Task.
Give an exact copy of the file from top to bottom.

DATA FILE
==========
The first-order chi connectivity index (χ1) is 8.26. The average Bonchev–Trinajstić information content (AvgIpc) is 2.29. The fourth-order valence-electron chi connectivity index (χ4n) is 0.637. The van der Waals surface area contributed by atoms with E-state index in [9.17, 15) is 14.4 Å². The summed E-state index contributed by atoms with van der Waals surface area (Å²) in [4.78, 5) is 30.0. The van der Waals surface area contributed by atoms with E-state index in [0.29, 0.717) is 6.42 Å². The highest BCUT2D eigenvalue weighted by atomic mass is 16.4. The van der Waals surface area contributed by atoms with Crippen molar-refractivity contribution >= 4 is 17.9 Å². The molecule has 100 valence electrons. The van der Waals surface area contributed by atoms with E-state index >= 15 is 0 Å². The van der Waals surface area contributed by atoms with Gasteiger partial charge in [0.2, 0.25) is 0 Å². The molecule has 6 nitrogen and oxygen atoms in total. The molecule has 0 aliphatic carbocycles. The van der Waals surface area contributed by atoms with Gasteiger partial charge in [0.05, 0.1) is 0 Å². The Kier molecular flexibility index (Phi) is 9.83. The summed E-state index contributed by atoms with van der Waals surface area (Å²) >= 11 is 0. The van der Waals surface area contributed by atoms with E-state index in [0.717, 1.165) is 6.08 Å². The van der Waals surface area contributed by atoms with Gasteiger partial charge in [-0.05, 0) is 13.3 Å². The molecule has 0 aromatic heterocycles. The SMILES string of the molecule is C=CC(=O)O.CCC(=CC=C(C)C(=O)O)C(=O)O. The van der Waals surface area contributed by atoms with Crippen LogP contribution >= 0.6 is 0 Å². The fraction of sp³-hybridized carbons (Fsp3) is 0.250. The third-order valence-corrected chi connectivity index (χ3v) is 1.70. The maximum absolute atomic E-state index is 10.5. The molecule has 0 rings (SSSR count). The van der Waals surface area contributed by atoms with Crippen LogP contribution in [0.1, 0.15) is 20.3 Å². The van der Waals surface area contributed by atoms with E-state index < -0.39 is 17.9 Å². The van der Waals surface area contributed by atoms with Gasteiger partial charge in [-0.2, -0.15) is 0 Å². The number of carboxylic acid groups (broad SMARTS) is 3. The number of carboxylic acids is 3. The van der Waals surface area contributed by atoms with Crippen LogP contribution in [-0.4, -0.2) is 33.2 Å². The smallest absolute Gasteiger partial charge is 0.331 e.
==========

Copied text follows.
The first-order chi connectivity index (χ1) is 8.26. The average Bonchev–Trinajstić information content (AvgIpc) is 2.29. The fourth-order valence-electron chi connectivity index (χ4n) is 0.637. The van der Waals surface area contributed by atoms with E-state index in [9.17, 15) is 14.4 Å². The summed E-state index contributed by atoms with van der Waals surface area (Å²) in [4.78, 5) is 30.0. The van der Waals surface area contributed by atoms with E-state index in [0.29, 0.717) is 6.42 Å². The highest BCUT2D eigenvalue weighted by atomic mass is 16.4. The van der Waals surface area contributed by atoms with Crippen molar-refractivity contribution >= 4 is 17.9 Å². The molecule has 100 valence electrons. The van der Waals surface area contributed by atoms with E-state index >= 15 is 0 Å². The van der Waals surface area contributed by atoms with Gasteiger partial charge in [0.2, 0.25) is 0 Å². The molecule has 6 nitrogen and oxygen atoms in total. The molecule has 0 aliphatic carbocycles. The van der Waals surface area contributed by atoms with Gasteiger partial charge in [0.05, 0.1) is 0 Å². The Kier molecular flexibility index (Phi) is 9.83. The summed E-state index contributed by atoms with van der Waals surface area (Å²) >= 11 is 0. The van der Waals surface area contributed by atoms with E-state index in [0.717, 1.165) is 6.08 Å². The van der Waals surface area contributed by atoms with Gasteiger partial charge in [-0.05, 0) is 13.3 Å². The molecule has 0 aromatic heterocycles. The SMILES string of the molecule is C=CC(=O)O.CCC(=CC=C(C)C(=O)O)C(=O)O. The van der Waals surface area contributed by atoms with Crippen LogP contribution >= 0.6 is 0 Å². The fraction of sp³-hybridized carbons (Fsp3) is 0.250. The third-order valence-corrected chi connectivity index (χ3v) is 1.70. The maximum absolute atomic E-state index is 10.5. The molecule has 0 rings (SSSR count). The van der Waals surface area contributed by atoms with Crippen LogP contribution in [0.1, 0.15) is 20.3 Å². The van der Waals surface area contributed by atoms with E-state index < -0.39 is 17.9 Å². The van der Waals surface area contributed by atoms with Gasteiger partial charge in [-0.2, -0.15) is 0 Å². The number of carboxylic acid groups (broad SMARTS) is 3. The number of carboxylic acids is 3. The van der Waals surface area contributed by atoms with Crippen LogP contribution in [-0.4, -0.2) is 33.2 Å². The smallest absolute Gasteiger partial charge is 0.331 e.